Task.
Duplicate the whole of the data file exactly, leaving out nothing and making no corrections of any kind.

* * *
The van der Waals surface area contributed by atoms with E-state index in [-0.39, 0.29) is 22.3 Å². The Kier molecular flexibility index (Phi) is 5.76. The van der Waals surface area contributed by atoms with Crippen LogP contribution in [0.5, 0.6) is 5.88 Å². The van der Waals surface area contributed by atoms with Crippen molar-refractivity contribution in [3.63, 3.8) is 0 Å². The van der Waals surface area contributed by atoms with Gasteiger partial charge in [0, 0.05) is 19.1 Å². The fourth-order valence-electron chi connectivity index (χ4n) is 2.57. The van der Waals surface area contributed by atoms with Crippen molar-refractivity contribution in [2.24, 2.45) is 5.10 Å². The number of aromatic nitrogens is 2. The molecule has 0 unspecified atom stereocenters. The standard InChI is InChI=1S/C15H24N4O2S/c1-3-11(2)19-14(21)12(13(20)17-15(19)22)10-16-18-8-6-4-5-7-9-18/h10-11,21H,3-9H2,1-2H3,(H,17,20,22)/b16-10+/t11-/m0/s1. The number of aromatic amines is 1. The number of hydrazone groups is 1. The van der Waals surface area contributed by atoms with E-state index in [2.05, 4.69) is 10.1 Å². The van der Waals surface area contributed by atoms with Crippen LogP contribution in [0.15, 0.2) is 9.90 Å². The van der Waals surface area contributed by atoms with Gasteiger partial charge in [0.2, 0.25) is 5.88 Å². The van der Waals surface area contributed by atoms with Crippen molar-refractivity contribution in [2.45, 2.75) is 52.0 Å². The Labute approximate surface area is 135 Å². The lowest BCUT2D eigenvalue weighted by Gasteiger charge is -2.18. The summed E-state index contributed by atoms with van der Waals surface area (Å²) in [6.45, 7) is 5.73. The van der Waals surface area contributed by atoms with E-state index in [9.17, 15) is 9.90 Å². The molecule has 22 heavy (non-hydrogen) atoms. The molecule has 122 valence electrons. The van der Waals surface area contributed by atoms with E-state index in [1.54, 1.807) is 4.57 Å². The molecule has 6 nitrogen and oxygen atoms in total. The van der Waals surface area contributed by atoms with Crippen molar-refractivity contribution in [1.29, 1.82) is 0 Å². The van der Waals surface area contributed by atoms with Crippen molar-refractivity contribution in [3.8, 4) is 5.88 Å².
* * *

The van der Waals surface area contributed by atoms with E-state index in [-0.39, 0.29) is 22.3 Å². The Kier molecular flexibility index (Phi) is 5.76. The van der Waals surface area contributed by atoms with Crippen LogP contribution in [0.5, 0.6) is 5.88 Å². The van der Waals surface area contributed by atoms with Crippen molar-refractivity contribution in [3.63, 3.8) is 0 Å². The van der Waals surface area contributed by atoms with Gasteiger partial charge in [0, 0.05) is 19.1 Å². The fourth-order valence-electron chi connectivity index (χ4n) is 2.57. The van der Waals surface area contributed by atoms with Crippen molar-refractivity contribution in [2.24, 2.45) is 5.10 Å². The number of aromatic nitrogens is 2. The molecule has 0 unspecified atom stereocenters. The standard InChI is InChI=1S/C15H24N4O2S/c1-3-11(2)19-14(21)12(13(20)17-15(19)22)10-16-18-8-6-4-5-7-9-18/h10-11,21H,3-9H2,1-2H3,(H,17,20,22)/b16-10+/t11-/m0/s1. The number of aromatic amines is 1. The number of hydrazone groups is 1. The van der Waals surface area contributed by atoms with E-state index in [2.05, 4.69) is 10.1 Å². The van der Waals surface area contributed by atoms with Crippen LogP contribution in [0.15, 0.2) is 9.90 Å². The van der Waals surface area contributed by atoms with Gasteiger partial charge in [0.2, 0.25) is 5.88 Å². The van der Waals surface area contributed by atoms with Crippen molar-refractivity contribution in [2.45, 2.75) is 52.0 Å². The Labute approximate surface area is 135 Å². The lowest BCUT2D eigenvalue weighted by Gasteiger charge is -2.18. The summed E-state index contributed by atoms with van der Waals surface area (Å²) in [6.45, 7) is 5.73. The van der Waals surface area contributed by atoms with E-state index in [9.17, 15) is 9.90 Å². The molecule has 22 heavy (non-hydrogen) atoms. The molecule has 122 valence electrons. The van der Waals surface area contributed by atoms with E-state index in [1.54, 1.807) is 4.57 Å². The molecule has 6 nitrogen and oxygen atoms in total. The van der Waals surface area contributed by atoms with Crippen molar-refractivity contribution in [1.29, 1.82) is 0 Å². The van der Waals surface area contributed by atoms with Crippen molar-refractivity contribution in [3.8, 4) is 5.88 Å².